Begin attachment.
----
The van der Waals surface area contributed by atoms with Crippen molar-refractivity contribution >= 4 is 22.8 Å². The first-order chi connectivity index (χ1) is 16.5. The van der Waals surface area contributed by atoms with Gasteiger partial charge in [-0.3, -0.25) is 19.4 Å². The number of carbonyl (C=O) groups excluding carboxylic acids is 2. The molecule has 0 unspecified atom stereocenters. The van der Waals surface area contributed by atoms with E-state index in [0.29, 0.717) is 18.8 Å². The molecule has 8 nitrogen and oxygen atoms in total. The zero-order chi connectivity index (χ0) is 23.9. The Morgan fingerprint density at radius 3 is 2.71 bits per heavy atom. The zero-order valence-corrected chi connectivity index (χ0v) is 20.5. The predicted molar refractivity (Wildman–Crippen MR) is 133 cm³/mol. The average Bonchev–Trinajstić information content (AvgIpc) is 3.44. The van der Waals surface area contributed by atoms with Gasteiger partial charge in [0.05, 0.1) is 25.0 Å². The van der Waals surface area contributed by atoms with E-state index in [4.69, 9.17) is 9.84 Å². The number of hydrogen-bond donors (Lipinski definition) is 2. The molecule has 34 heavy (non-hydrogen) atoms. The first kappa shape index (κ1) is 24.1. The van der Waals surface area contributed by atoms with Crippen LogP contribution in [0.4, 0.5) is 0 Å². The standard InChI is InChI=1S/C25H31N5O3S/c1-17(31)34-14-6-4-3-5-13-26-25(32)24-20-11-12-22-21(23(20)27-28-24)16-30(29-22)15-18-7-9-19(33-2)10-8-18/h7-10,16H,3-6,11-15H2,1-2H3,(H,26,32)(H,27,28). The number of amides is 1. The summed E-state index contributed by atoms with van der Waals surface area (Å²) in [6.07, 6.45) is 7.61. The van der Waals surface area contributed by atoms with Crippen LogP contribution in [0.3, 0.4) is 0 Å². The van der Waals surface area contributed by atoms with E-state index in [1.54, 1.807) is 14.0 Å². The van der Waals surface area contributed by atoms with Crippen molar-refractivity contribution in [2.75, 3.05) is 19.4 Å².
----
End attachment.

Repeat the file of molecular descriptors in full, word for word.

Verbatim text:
The van der Waals surface area contributed by atoms with Crippen molar-refractivity contribution >= 4 is 22.8 Å². The first-order chi connectivity index (χ1) is 16.5. The van der Waals surface area contributed by atoms with Gasteiger partial charge in [-0.3, -0.25) is 19.4 Å². The number of carbonyl (C=O) groups excluding carboxylic acids is 2. The molecule has 0 unspecified atom stereocenters. The van der Waals surface area contributed by atoms with E-state index in [0.29, 0.717) is 18.8 Å². The molecule has 8 nitrogen and oxygen atoms in total. The zero-order chi connectivity index (χ0) is 23.9. The Morgan fingerprint density at radius 3 is 2.71 bits per heavy atom. The zero-order valence-corrected chi connectivity index (χ0v) is 20.5. The predicted molar refractivity (Wildman–Crippen MR) is 133 cm³/mol. The average Bonchev–Trinajstić information content (AvgIpc) is 3.44. The van der Waals surface area contributed by atoms with Gasteiger partial charge in [0.05, 0.1) is 25.0 Å². The van der Waals surface area contributed by atoms with E-state index in [4.69, 9.17) is 9.84 Å². The number of hydrogen-bond donors (Lipinski definition) is 2. The molecule has 34 heavy (non-hydrogen) atoms. The first kappa shape index (κ1) is 24.1. The van der Waals surface area contributed by atoms with Crippen LogP contribution in [0.4, 0.5) is 0 Å². The standard InChI is InChI=1S/C25H31N5O3S/c1-17(31)34-14-6-4-3-5-13-26-25(32)24-20-11-12-22-21(23(20)27-28-24)16-30(29-22)15-18-7-9-19(33-2)10-8-18/h7-10,16H,3-6,11-15H2,1-2H3,(H,26,32)(H,27,28). The number of amides is 1. The summed E-state index contributed by atoms with van der Waals surface area (Å²) in [6.07, 6.45) is 7.61. The van der Waals surface area contributed by atoms with Crippen LogP contribution in [0.3, 0.4) is 0 Å². The van der Waals surface area contributed by atoms with E-state index in [1.54, 1.807) is 14.0 Å². The van der Waals surface area contributed by atoms with Crippen molar-refractivity contribution in [2.75, 3.05) is 19.4 Å².